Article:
Disability Throughout History
Throughout history, fear of the abnormal has been deeply ingrained in the human psyche.
Disability as a supernatural punishment
In ancient times, impairment was believed to be the result of divine intervention. Seen as punishment for angering the gods, the only solution was exorcism or banishment. Alternatively, it was believed to be caused by demonic possession. By the late centuries B.C., attitudes hadn’t changed much. The ancient Greek philosopher Plato even wrote: “Mentally and physically ill persons should be left to death; they do not have the right to live.” Plato’s statement is indicative of a lack of knowledge and understanding where disability is concerned. It is a reflection of how society felt about these people during this time.
Throughout the Middle Ages, biblical beliefs dictated the understanding of bodily differences: Disabled states were seen as the result of evil spirits, the devil, witchcraft, or as a sign of God’s displeasure. Disability was believed to be divine punishment forced on children due to their parents’ involvement with the black arts or sorcery.
The “Malleus Maleficarum” of 1487 declared that children with a disability were the product of mothers’ intercourse with Satan, worth of death upon birth. The limited knowledge of birth defects was explained away using the only means people knew at the time — by using faith as rule and answer.
Disability as a social construct
Not all disabilities were seen as a mark of divine intervention. When we look at other cultures where a certain kind of disability was viewed as normal, it’s clear that disabilities are a social construct.
Take, for example, the town of Chilmark on Martha’s Vineyard, an island in Massachusetts. In the mid-19th century, one in every 25 people in the town was deaf. A man named Jonathan Lambert immigrated there from Kent, England, in the late 1600s, bringing along two deaf children. Lambert carried what we would now call a genetic anomaly for deafness. Due to years of interbreeding, the deafness gene was passed down through generations. It got to the point that one in 25 residents there were deaf in the mid-19th century, and the entire community had learned to use sign language.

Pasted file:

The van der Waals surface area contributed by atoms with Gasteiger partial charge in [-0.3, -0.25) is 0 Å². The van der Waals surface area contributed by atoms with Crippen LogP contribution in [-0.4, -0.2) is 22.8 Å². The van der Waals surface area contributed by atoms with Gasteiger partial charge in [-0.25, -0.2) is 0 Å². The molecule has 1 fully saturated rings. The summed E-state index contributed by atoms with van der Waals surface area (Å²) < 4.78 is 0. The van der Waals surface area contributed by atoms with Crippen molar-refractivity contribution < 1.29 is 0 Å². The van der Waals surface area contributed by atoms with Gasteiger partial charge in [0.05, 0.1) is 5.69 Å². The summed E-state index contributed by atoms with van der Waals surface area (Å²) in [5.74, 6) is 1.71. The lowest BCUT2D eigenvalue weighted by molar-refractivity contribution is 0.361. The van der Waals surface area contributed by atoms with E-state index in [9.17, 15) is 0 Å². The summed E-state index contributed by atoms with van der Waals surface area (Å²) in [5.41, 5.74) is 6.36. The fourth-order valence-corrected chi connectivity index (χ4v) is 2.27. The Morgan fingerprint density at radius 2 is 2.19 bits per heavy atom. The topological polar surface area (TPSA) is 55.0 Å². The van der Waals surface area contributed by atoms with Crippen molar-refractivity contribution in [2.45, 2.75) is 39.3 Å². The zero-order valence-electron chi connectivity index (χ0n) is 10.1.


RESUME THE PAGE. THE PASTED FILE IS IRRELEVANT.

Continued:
By the 20th century, the genetic anomaly that created the deaf community disappeared, and this necessary acceptance of disability was forgotten. This example of a deaf community shows that the social constraints of disabled citizens rely more on acceptance rather than accessibility. Acceptance lends itself to societal amendments that are more inclusive.
Positions of power among intolerance
The late 19th to early 20th centuries ushered in important changes influenced by the earlier period of Enlightenment and by industrialization. Disabilities studies professor Colin Barnes wrote in his 1991 book, “Disabled People in Britain and Discrimination: A case for anti-discrimination legislation“:
“Cultural intolerance of people with a disability can be explained by reference to the economy. Our ancestors lived in such harsh environments with little opportunity to support individuals with impairments who could not take care of themselves, but with the advent of relatively stable communities and a boost in our economic surplus through the development of agriculture, such an analysis became difficult to sustain.”
The period from 1933-1945 saw United States citizens rather unknowingly electing their first disabled president, Franklin D. Roosevelt — who was elected four times. As the 32nd U.S. president, Roosevelt suffered from polio. He could walk only a few feet at a time, and only if supported.
He often arrived early to meetings to avoid being seen walking, and shuffled his way to the podium while supported by his sons in public situations. He normally only used a wheelchair in the privacy of his home, and avoided being seen using one in public. The Secret Service banned any media who attempted to take photos of him in the wheelchair.
New age, new possibilities
It wasn’t until the late 20th to early 21st centuries that an increased knowledge of disability led to a widespread understanding of causes, with some treatments and aids being developed. Increased awareness from medical practitioners and citizens meant those who are disabled are not necessarily confined to lonesome, joyless existences.
Today, the current stigmas associated with disability have not quite disappeared to the point in which people with disability are not defined by their mental or physical limitations. But one day soon, they will, hopefully.
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